Attack of the SSH Bots - observations on SSH brute-forcing attempts
As publicly known, I have an active home server for a variety of purposes. I recently did something that could be said to be a major renovation; a big part of the internal software setups were replaced completely, and all of them were substantially updated or at least refactored to be better suitable for my current needs.
It is considered to be common knowledge that SSH bots are constantly on the hunt for vulnerable hosts. It is also an equally well known fact for me that my server was probed by these bots (as shown on firewall logs), but I had not systematically collected any statistical data about them.
So, for personal interest, I set up an automated statistical logger for SSH services. It observes SSH probing attempts, and jots down information in a easy-to-process format. The results were quite interesting indeed, in my personal opinion.
Note that all of these observations are about password-based login attempts. Even though my logging system would have logged failed public-key login attempts, absolutely zero of them occurred. This is an interesting observation in and of itself.
Obsevations detailed in this post span time from Friday 29th September, 17:08 thru Friday 6th October 20:30. This time is non-continuous, with periodic server shutdowns (it is quite noisy, after all..) leaving gaps in the logs. There were a total of 4237 attempts to log on.
Assuming the server was active around 16 hours a day, this comes to around 37 attempts a hour. This may seem small by the first glance, but considering the server is usually on for most of the day, this very quickly racks up to a rather substantial count. There were approximately 58.8 attacks per single IP address, with the standard deviation of the sample being 194.14.
Root is the king
|Username||How many times this username was used|
It is very obvious that these bots target the root account. Over 63% of tries were for the user root.
As a matter of policy among other security policies of mine, I have PermitRootLogin No on all of my SSH servers, so they would be intristically immune against this common attack attempt. The attacker would have to guess another username, before even getting on the topic of authenticating themselves.
Weak passwords mean open doors
|Password||How many times this password was used|
These most popular, and yet decisively weak passwords cover over a fourth (26.4%) of all attack attempts. If you use any of these passwords on a public-facing server, chances are, it will be pwned before the day is done.
Looking at the rest of the log, many passwords were based on common words and relatively short.
Strong tendency for offenses from a few countries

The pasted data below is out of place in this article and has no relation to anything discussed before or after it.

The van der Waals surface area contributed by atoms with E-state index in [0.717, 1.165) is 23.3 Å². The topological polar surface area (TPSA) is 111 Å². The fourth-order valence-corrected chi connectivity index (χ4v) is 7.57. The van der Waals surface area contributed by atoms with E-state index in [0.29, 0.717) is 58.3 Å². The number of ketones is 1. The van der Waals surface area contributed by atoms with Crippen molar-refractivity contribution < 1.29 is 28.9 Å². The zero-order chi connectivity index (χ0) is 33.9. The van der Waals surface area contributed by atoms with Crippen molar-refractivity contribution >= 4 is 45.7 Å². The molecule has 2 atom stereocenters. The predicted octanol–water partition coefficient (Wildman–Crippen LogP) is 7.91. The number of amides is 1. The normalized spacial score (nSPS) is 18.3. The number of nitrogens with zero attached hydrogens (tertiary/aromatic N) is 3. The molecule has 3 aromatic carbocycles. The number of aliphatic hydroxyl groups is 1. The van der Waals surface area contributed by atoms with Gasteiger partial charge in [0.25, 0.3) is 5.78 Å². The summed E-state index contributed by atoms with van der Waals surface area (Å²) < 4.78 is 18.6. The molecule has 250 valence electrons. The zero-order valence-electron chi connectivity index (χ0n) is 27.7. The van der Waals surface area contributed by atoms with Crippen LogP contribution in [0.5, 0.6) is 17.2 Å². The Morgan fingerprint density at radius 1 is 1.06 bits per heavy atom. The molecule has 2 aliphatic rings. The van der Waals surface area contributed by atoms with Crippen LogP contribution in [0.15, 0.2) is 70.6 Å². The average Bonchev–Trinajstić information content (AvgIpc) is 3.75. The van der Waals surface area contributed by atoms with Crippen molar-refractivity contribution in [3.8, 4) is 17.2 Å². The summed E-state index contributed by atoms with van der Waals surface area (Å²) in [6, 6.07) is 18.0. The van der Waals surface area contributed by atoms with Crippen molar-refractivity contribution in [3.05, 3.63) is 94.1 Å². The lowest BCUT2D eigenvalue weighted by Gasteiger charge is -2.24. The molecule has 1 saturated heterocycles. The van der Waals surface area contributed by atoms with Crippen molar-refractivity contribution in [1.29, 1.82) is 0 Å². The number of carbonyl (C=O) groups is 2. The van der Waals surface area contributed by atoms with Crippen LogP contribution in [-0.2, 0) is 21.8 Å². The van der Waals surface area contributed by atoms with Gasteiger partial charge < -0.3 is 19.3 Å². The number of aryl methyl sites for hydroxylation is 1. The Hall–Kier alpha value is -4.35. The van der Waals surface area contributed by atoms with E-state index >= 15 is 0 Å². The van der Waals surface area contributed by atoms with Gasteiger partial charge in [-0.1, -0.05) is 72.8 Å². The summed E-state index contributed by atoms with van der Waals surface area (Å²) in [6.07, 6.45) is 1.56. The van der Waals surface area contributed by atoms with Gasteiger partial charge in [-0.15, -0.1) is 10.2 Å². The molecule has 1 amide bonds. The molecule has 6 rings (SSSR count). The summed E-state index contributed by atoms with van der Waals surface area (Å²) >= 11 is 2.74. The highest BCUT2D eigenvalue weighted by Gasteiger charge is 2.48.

|Country of origin for attack attempts||Count|
China, solely, accounts for 54.8% of attempts - and the set of top 6 countries account for 92% of attacks. There is obviously some merit to the sometimes heard advice of simply blocking China - if I did that outright, half of the attacks from this sample would be gone instantly.
It is particularly interesting that there are many different intensities of attempts. From the bottom end, there were only a single or maybe a few attempts - and for the top contenders (including one IP from China with 1000+ attempts!), the attempts spanned several hours on end, sometimes even resuming after long shutdown times.
What to take away from this text?
- Secure your servers with strong passwords by least! Never use trivial, easy to guess passwords - someone likely has guessed them already!
- Use Fail2ban or equivalent auth-count based restrictions. For statistical purposes, I’ve set my server up that even when someone’s authentication attempts are up, it will not be revealed to them. Because of that, authentication attempts could rack up. Fail2ban is much less subtle, and simply firewalls offenders right off. It is your choice to use either method, as long as you limit failing attempts in some way.
- Use 2-factor auth. There are several kinds of 2FA implementations available for SSH connections, the simplest one probably being an enforced public-key+password authentication policy. This operation would kneecap bots very effectively, as they are unlikely to know the specific 2FA requirements for your server. This is also implemented for my server.
Particular captures from the logs
Here are a few particularly odd, weird and/or amusing snippets that were caught during the time period above.
|Username : password||Reaction|
|HELLO : FIELD.SUPPORT||No, you are not!|
|root : roooooooooooooooooooooooooooooooooooooooooooooooot||Kinda clever - try counting the O’s in that. Still, pretty guessable.|
|root : diffie-hellman-group-exchange-sha1||Uhh..?|
|root : minecraft||This is a dreadful idea. DON’T!|
|root : @@kukkerh4x0r@@||Ooh, pfft. Who has that as their password?|
|root : phpmyadminvictim||That must be a jab against something.. dunno what :D|
|ec2-user : 321||Do I look like an Amazon server to you? (╯°□°）╯︵ ┻━┻|
|root : arris||Ya know.. I’ve heard about this somewhere…|
|butter : butt3r4ever||This ‘butter’ username makes several appearances. I wonder what it is..?|